The India-Pakistan relationship currently resembles a collage of circumspection and expectation — faint hope coexisting with old doubts.

The seat-sharing understanding between the Left and the Congress in West Bengal to take on the Trinamool, though they are direct adversaries in Kerala, should be looked at in the light of the history of the two formations since the late 1980s.

Old pain, just in new bottles

Tuesday, 08 March 2016 00:00

The fate of commissions of inquiry into riots in India runs to a predictable pattern. They either become political weapons in the hands of different parties, are pushed into the background to be used now and then or are quickly moved to a dusty shelf. And so the course taken by the Justice Vishnu Sahai Commission of inquiry into the Muzaffarnagar riots in UP in 2013 comes as no surprise.

Is he a flash in the pan or a Flash Gordon fighting his version of Ming the Merciless? Many believe Kanhaiya Kumar could revive the sagging fortunes of the Left and the Centre-left that had shrunk in the 2014 polls. The outcome was at once the high-point of the Centre-right that, to a vast section, seems to have since gone a bit too far towards the Right.

Developments on the ground have provided a point-by-point rebuttal to Rajesh Mahapatra’s article India Inc. must speak out after the JNU row (February 26).

The fresh controversies surrounding the killings of Ishrat Jahan and three others on suspicion that they were terrorists out to get the then Gujarat chief minister Narendra Modi run the risk of shifting the focus away from the main issue of fake encounter deaths, reports of which have been distressingly frequent.

Sharad Pawar is a man of few words, Smriti Irani a woman with a vast vocabulary.

The signs in the electoral stars now seem clear: In a few months Hillary Clinton and Donald Trump will face off against each other as candidates for the United States presidential elections. Both of them have decisively won seven out of the 11 states that held primaries on the so-called Super Tuesday — when more such contests are held than any other day in the electoral contest. Super Tuesday is generally the most decisive milestone in the road that eventually takes the US to its presidential election day in November.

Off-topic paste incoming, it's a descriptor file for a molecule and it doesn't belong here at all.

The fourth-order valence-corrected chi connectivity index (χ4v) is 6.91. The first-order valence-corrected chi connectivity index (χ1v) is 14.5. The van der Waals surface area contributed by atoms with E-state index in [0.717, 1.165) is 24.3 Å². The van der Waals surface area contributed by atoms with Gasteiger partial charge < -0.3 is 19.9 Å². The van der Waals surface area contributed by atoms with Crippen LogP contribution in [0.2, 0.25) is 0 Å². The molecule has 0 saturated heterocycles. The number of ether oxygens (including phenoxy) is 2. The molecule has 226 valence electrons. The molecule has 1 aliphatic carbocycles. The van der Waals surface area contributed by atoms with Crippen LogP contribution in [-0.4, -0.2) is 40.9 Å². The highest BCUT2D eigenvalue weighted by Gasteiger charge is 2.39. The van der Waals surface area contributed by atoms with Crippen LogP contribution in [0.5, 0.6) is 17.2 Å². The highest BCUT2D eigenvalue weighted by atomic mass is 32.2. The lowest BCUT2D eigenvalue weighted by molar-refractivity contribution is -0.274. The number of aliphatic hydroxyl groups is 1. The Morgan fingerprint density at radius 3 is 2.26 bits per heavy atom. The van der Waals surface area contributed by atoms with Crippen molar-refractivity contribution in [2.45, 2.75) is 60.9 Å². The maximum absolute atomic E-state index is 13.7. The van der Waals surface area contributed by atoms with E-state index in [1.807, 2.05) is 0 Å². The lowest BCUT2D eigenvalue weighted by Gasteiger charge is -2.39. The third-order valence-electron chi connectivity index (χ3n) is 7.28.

It is not merely the state of the economy and the state of government finances that determine the shape of the Union Budget. In democratic countries, the Budget also has a definite political context. Nor is the overweight of political compulsions limited to the last two Budgets of a five-year term. With a clutch of crucial assembly elections scheduled each calendar year, every government has to be unendingly mindful of the need to keep different geographical regions and social groupings — if not entirely happy — reasonably contended. With electoral competition becoming intense — no incumbent can take re-election for granted — there is now a systemic resistance to heralding radical change that also carries a corresponding political risk.

Budget 2016 has come amidst growing disquiet over the actual state of the Indian economy. Going by the official data, GDP grew at 7.6% in 2015-16 at the back of 7.2% growth registered in 2014-15, making India the fastest growing major economy in the world. Annual inflation, as measured by the wholesale price index (WPI), fell to -0.9% in January 2016. Such a virtuous combination of high growth and falling inflation — if truly reflective of ground realities — is unprecedented in recent economic history. Yet, several other economic indicators do not corroborate such a ‘sweet spot’.